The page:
Just over a year ago, I gave a talk to an upper-division Graphic Novels as Literature class at my local university not as a teacher but as a comicker.

One of the things I emphasized in my talk was the importance of weight. You can have the most dynamic poses with wild action and ridiculous foreshortening but if you can’t draw somebody who looks bored then you need to try harder. Character designs are important, of course, but we connect with characters in visual media first by how they interact with the world around them. They have to pass the test of believability before we can start caring about their motivations.

This is important for the drawn visual arts because it can be hard to do, and it’s not always necessary. However, it is how the character inhabits their world that creates a basis for our––as the audience––understanding of it. It’s much easier for acted visual arts because, in theory, actors have sets and actual ground and other people to interact with. But with drawn visual arts, we not only create the characters from nothing but their world as well. And if you’re trying to create a specific mood in a scene or establish the personality of a character in a scene, the easiest and fastest way to do that is to show their weight in that world.

New Mutants #98 (left), Amazing X-Men #4 (right). Source: Marvel Comics

The example I used in the talk drew a contrast between a panel from Marvel Comics’ New Mutants #98 (1991) drawn by Rob Liefeld. As a panel, it does its job: the protagonists are clearly visible and inhabit the room, the villain is tied up and is at the mercy of the heroes. Upon further inspection, however, you can see inconsistencies that, when seen, can take you out of the moment, but can keep you from becoming fully invested in the emotional moment of the scene (whatever that emotion may be). The villain, Deadpool, has his hands tied behind him, and one of them is drawn backwards. None of the protagonists in the background seem to be standing on the same plane. The compositional elements all point toward the crotch of the main figure, Cable. Again, it does its job (and it sold very well), but there is no connection we really have with the moment or the characters because the characters aren’t “in” their world. I contrasted that with a panel from Amazing X-Men #4 (2013) penciled by Ed McGuinness. Here, without any dialogue or even a detailed background we know immediately it’s a powerful reuniting between two people who care very much for each other, and it’s clearly been awhile or they have just gotten through a rough situation.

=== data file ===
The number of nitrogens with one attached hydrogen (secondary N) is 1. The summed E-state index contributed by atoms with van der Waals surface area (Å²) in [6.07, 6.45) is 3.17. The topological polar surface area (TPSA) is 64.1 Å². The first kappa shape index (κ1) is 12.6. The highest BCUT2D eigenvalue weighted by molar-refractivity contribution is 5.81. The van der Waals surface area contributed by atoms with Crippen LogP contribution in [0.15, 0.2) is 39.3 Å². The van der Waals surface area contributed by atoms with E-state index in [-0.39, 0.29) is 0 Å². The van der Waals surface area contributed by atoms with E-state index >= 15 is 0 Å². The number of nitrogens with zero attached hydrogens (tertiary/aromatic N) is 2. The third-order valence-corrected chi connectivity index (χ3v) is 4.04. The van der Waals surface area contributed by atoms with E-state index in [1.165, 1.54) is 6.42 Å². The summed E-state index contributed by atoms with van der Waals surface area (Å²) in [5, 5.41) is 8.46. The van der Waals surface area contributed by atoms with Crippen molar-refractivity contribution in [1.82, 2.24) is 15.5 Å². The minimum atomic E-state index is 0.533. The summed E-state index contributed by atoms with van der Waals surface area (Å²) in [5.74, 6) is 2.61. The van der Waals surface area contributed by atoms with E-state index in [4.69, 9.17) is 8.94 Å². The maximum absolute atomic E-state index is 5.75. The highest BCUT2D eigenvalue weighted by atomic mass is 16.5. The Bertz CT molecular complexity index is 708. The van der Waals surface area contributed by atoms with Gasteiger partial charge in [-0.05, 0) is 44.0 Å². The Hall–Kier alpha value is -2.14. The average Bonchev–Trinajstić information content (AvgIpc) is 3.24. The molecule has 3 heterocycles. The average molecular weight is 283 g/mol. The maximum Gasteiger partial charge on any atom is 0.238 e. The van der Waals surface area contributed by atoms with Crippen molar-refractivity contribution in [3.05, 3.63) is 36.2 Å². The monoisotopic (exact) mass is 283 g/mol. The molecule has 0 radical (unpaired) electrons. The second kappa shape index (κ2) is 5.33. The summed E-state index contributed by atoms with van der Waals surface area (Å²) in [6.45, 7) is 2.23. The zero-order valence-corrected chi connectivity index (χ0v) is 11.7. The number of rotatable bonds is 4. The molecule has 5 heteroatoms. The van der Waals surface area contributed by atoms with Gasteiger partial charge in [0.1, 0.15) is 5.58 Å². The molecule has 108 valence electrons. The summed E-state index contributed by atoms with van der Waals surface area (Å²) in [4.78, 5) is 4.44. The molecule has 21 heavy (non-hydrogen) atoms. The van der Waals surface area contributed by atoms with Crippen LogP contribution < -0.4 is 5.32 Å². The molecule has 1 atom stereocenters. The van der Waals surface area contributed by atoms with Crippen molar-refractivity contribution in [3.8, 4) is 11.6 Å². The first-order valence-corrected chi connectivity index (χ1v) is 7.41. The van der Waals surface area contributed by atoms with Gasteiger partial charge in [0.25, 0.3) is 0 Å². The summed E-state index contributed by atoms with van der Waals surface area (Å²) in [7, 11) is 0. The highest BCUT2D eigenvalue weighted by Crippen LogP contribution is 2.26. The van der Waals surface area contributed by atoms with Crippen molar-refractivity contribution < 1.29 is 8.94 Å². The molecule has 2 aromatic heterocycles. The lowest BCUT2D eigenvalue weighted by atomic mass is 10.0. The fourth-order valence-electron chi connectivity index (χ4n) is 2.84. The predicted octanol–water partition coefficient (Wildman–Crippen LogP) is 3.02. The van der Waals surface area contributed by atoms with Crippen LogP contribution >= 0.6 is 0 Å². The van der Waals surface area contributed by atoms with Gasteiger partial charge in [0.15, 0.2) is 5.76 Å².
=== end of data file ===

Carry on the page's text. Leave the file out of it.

Today’s page is an important one in terms of establishing some context for the world of Long John, we learn more about Rich Jack Langstrom and The Rook is name-checked again. But the characters who deliver this information––and who this scene is about––are people we don’t know at all. So, I tried to create a scene that sold an emotional moment that we could connect to and understand, even though we don’t know who these people are. In panel 2, I wanted to get across that the visitor introduced over the last few pages is older, tired, and uncomfortable. With hope, his posture conveys that. With the cronies at the table, I wanted to make it clear that they were on their home turf: relaxed, confident, and cocky. Again, with hope, their poses come across.

It’s harder than you’d think to draw someone relaxing.

But what does “tired” look like? Or “confident” or “relaxed”? The best way to convey those adjectives is through how they’re interacting with their world. The visitor’s feet are close together, his posture mostly straight except for his slouched shoulders and slightly sagging head. The cronies lean back in their chairs, their seated posture is open, their arms resting on their knees or on their chair or the table.

It’s a fun experiment, taking the time to draw a person leaning back in their chair and have it look “right. There was a lot of that on this page and I think––especially that second panel––I succeeded in a way that I’m quite proud of. Even thought these are characters we don’t know, we get a full read of the situation and the part each person plays in it right away, and all the text on the page suddenly carries more weight in the mind of the reader.